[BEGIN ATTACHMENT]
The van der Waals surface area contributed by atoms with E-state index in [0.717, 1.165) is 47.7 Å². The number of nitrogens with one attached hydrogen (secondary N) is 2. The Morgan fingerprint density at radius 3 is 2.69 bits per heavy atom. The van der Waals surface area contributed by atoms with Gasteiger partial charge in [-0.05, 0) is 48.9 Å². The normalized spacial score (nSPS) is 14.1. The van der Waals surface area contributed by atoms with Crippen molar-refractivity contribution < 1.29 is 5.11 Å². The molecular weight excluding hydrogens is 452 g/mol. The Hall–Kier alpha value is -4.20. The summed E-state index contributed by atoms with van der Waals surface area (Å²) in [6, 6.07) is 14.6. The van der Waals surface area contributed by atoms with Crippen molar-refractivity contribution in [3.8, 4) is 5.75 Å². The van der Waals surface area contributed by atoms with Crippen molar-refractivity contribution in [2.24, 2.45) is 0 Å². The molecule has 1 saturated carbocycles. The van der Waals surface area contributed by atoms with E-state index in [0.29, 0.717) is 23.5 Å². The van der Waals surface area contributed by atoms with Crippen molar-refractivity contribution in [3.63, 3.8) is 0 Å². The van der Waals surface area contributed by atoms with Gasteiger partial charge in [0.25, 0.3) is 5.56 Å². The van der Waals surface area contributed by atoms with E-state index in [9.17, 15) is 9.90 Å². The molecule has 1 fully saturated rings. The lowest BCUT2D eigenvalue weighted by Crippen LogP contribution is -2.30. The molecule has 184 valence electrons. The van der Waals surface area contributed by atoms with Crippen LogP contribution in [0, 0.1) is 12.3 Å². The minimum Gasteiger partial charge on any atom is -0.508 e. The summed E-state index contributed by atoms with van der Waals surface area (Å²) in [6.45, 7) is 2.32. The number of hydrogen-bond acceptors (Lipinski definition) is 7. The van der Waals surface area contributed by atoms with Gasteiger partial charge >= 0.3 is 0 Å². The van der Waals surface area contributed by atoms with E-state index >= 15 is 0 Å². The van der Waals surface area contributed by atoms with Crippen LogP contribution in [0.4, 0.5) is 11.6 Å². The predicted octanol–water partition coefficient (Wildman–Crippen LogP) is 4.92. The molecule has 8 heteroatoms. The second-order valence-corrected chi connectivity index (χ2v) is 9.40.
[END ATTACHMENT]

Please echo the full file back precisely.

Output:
The van der Waals surface area contributed by atoms with E-state index in [0.717, 1.165) is 47.7 Å². The number of nitrogens with one attached hydrogen (secondary N) is 2. The Morgan fingerprint density at radius 3 is 2.69 bits per heavy atom. The van der Waals surface area contributed by atoms with Gasteiger partial charge in [-0.05, 0) is 48.9 Å². The normalized spacial score (nSPS) is 14.1. The van der Waals surface area contributed by atoms with Crippen molar-refractivity contribution < 1.29 is 5.11 Å². The molecular weight excluding hydrogens is 452 g/mol. The Hall–Kier alpha value is -4.20. The summed E-state index contributed by atoms with van der Waals surface area (Å²) in [6, 6.07) is 14.6. The van der Waals surface area contributed by atoms with Crippen molar-refractivity contribution in [3.8, 4) is 5.75 Å². The van der Waals surface area contributed by atoms with Crippen molar-refractivity contribution in [2.24, 2.45) is 0 Å². The molecule has 1 saturated carbocycles. The van der Waals surface area contributed by atoms with E-state index in [0.29, 0.717) is 23.5 Å². The van der Waals surface area contributed by atoms with Crippen molar-refractivity contribution in [3.63, 3.8) is 0 Å². The van der Waals surface area contributed by atoms with Gasteiger partial charge in [0.25, 0.3) is 5.56 Å². The van der Waals surface area contributed by atoms with E-state index in [9.17, 15) is 9.90 Å². The molecule has 1 fully saturated rings. The lowest BCUT2D eigenvalue weighted by Crippen LogP contribution is -2.30. The molecule has 184 valence electrons. The van der Waals surface area contributed by atoms with Crippen LogP contribution in [0, 0.1) is 12.3 Å². The minimum Gasteiger partial charge on any atom is -0.508 e. The summed E-state index contributed by atoms with van der Waals surface area (Å²) in [6.45, 7) is 2.32. The number of hydrogen-bond acceptors (Lipinski definition) is 7. The van der Waals surface area contributed by atoms with Gasteiger partial charge >= 0.3 is 0 Å². The van der Waals surface area contributed by atoms with E-state index >= 15 is 0 Å². The van der Waals surface area contributed by atoms with Crippen LogP contribution in [0.4, 0.5) is 11.6 Å². The predicted octanol–water partition coefficient (Wildman–Crippen LogP) is 4.92. The molecule has 8 heteroatoms. The second-order valence-corrected chi connectivity index (χ2v) is 9.40.